What kind of high school student knows they want to go into a healthcare profession? Someone special. Nine-hundred young adults at the PENN HOSA (Healthcare Occupations Students of America ) Future Health Professionals State Leadership Conference dressed in blue suits and white button-up shirts filled the Lancaster Host conference room, representing 85 schools across Pennsylvania. Whether paramedic, nursing, dental hygiene, or radiology technology students, they were committed to a profession in healthcare. In my opening keynote entitled ‘Tongue-Tied: A Story NOT Silenced by Oral Cancer,’ I shared my personal story surviving stage IV tongue cancer including intimate details about hardships unanticipated and overcome; courage unknown and discovered; a mother’s love tested and triumphant. My goal was to inspire these students to turn adversity into opportunity, validate feelings during challenging times and articulate wisdom for moving forward.
Afterwards, many students approached me with a warm hand, an affirming hug, saying I touched them in a profound way. Others simply had no words, but weren’t afraid to let me see the hesitant tear they wiped away. These extra special students allowed themselves to feel deeply which is the seed for motivating change and growth.
In the lobby, other students stopped me to say, ‘Wow, you were really great.’ I thanked them for making the effort to say something personally to me. Then I probed, asking what the take-away message was for them. Most said in one way or another, ‘never give up.’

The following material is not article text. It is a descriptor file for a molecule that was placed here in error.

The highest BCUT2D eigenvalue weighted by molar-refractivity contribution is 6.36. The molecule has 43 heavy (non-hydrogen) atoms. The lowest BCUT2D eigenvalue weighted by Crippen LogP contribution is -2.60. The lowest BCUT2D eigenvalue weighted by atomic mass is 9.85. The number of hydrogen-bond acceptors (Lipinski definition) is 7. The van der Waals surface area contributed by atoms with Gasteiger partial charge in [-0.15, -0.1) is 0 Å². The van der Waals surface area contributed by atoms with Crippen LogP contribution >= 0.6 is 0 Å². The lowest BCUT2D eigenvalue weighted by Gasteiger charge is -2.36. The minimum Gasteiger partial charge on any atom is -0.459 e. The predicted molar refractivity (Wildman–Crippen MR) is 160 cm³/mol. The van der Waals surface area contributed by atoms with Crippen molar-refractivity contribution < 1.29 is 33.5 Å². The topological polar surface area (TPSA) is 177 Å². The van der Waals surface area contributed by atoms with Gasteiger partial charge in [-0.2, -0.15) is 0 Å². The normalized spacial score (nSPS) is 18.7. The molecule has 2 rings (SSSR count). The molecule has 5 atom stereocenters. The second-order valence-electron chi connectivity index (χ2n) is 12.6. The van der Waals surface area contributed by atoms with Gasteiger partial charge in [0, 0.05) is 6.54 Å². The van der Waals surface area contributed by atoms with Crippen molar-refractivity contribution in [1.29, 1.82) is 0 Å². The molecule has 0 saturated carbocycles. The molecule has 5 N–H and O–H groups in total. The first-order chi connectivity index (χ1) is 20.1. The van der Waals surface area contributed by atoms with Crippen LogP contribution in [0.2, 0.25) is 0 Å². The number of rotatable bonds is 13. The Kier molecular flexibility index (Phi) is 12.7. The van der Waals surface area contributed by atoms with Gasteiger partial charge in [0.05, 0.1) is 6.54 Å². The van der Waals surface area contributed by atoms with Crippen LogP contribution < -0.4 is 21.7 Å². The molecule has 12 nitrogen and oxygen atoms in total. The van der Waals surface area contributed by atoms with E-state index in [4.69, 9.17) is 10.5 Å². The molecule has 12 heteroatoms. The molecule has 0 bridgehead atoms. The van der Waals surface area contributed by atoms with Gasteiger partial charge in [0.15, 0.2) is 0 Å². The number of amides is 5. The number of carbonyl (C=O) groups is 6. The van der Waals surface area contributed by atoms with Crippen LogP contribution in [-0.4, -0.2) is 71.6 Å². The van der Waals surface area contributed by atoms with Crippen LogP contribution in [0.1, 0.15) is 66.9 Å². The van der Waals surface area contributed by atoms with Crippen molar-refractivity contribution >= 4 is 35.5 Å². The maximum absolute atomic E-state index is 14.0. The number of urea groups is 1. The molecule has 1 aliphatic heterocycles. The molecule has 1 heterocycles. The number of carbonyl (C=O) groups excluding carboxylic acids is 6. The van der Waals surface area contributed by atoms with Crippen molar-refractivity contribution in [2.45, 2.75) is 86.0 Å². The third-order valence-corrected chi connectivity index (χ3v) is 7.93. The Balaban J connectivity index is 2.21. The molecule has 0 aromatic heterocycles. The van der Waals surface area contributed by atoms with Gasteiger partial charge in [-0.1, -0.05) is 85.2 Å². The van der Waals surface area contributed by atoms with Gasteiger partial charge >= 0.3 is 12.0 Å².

The following morning, I presented a workshop on the power of story for the ‘delegates’ who represent each of the schools. These ninety students were the cream of the crop; well-spoken, hard-working and personable leaders. Standing right in front of their half-circle, I began with, “Last night, you saw me walk on stage and you made a judgement. We all make judgements about others from appearances. But, when you heard my very personal story, did you feel differently about me?” I paused and saw heads nodding. “Today, I want to help you find the story you are meant to tell so judgements fall away and listeners get a glimpse of the special person you are.”